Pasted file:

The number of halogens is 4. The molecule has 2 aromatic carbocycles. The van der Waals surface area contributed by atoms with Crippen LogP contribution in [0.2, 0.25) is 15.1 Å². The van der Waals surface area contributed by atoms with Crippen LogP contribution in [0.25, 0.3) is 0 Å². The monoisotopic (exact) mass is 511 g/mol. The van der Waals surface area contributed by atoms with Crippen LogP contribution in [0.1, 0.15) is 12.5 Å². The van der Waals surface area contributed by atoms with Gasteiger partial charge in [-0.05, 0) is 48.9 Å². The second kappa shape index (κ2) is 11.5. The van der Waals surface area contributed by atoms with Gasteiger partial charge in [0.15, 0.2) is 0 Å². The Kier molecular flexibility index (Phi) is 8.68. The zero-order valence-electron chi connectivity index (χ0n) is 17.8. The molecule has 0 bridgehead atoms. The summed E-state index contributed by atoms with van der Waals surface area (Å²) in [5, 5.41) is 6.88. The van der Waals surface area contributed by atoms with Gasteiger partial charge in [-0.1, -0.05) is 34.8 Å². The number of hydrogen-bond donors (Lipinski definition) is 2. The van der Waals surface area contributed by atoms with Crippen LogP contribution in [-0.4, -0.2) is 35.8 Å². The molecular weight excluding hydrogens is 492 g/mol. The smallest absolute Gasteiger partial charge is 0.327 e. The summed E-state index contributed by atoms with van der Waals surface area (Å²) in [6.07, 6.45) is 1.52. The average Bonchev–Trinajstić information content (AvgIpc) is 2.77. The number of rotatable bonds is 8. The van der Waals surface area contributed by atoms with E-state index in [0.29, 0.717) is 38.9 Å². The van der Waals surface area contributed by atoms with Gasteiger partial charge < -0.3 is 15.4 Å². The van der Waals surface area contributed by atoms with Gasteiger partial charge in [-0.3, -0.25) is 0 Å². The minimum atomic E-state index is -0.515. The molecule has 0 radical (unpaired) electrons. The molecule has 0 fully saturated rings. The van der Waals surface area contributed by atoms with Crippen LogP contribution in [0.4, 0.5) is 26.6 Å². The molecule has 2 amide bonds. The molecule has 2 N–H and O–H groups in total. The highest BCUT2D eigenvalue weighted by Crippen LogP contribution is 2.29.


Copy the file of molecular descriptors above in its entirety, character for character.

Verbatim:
The number of halogens is 4. The molecule has 2 aromatic carbocycles. The van der Waals surface area contributed by atoms with Crippen LogP contribution in [0.2, 0.25) is 15.1 Å². The van der Waals surface area contributed by atoms with Crippen LogP contribution in [0.25, 0.3) is 0 Å². The monoisotopic (exact) mass is 511 g/mol. The van der Waals surface area contributed by atoms with Crippen LogP contribution in [0.1, 0.15) is 12.5 Å². The van der Waals surface area contributed by atoms with Gasteiger partial charge in [-0.05, 0) is 48.9 Å². The second kappa shape index (κ2) is 11.5. The van der Waals surface area contributed by atoms with Gasteiger partial charge in [0.15, 0.2) is 0 Å². The Kier molecular flexibility index (Phi) is 8.68. The zero-order valence-electron chi connectivity index (χ0n) is 17.8. The molecule has 0 bridgehead atoms. The summed E-state index contributed by atoms with van der Waals surface area (Å²) in [5, 5.41) is 6.88. The van der Waals surface area contributed by atoms with Gasteiger partial charge in [-0.1, -0.05) is 34.8 Å². The number of hydrogen-bond donors (Lipinski definition) is 2. The van der Waals surface area contributed by atoms with Crippen LogP contribution in [-0.4, -0.2) is 35.8 Å². The molecular weight excluding hydrogens is 492 g/mol. The smallest absolute Gasteiger partial charge is 0.327 e. The summed E-state index contributed by atoms with van der Waals surface area (Å²) in [6.07, 6.45) is 1.52. The average Bonchev–Trinajstić information content (AvgIpc) is 2.77. The number of rotatable bonds is 8. The van der Waals surface area contributed by atoms with E-state index in [0.29, 0.717) is 38.9 Å². The van der Waals surface area contributed by atoms with Gasteiger partial charge < -0.3 is 15.4 Å². The van der Waals surface area contributed by atoms with Gasteiger partial charge in [-0.3, -0.25) is 0 Å². The minimum atomic E-state index is -0.515. The molecule has 0 radical (unpaired) electrons. The molecule has 0 fully saturated rings. The van der Waals surface area contributed by atoms with Crippen LogP contribution in [0.4, 0.5) is 26.6 Å². The molecule has 2 amide bonds. The molecule has 2 N–H and O–H groups in total. The highest BCUT2D eigenvalue weighted by Crippen LogP contribution is 2.29.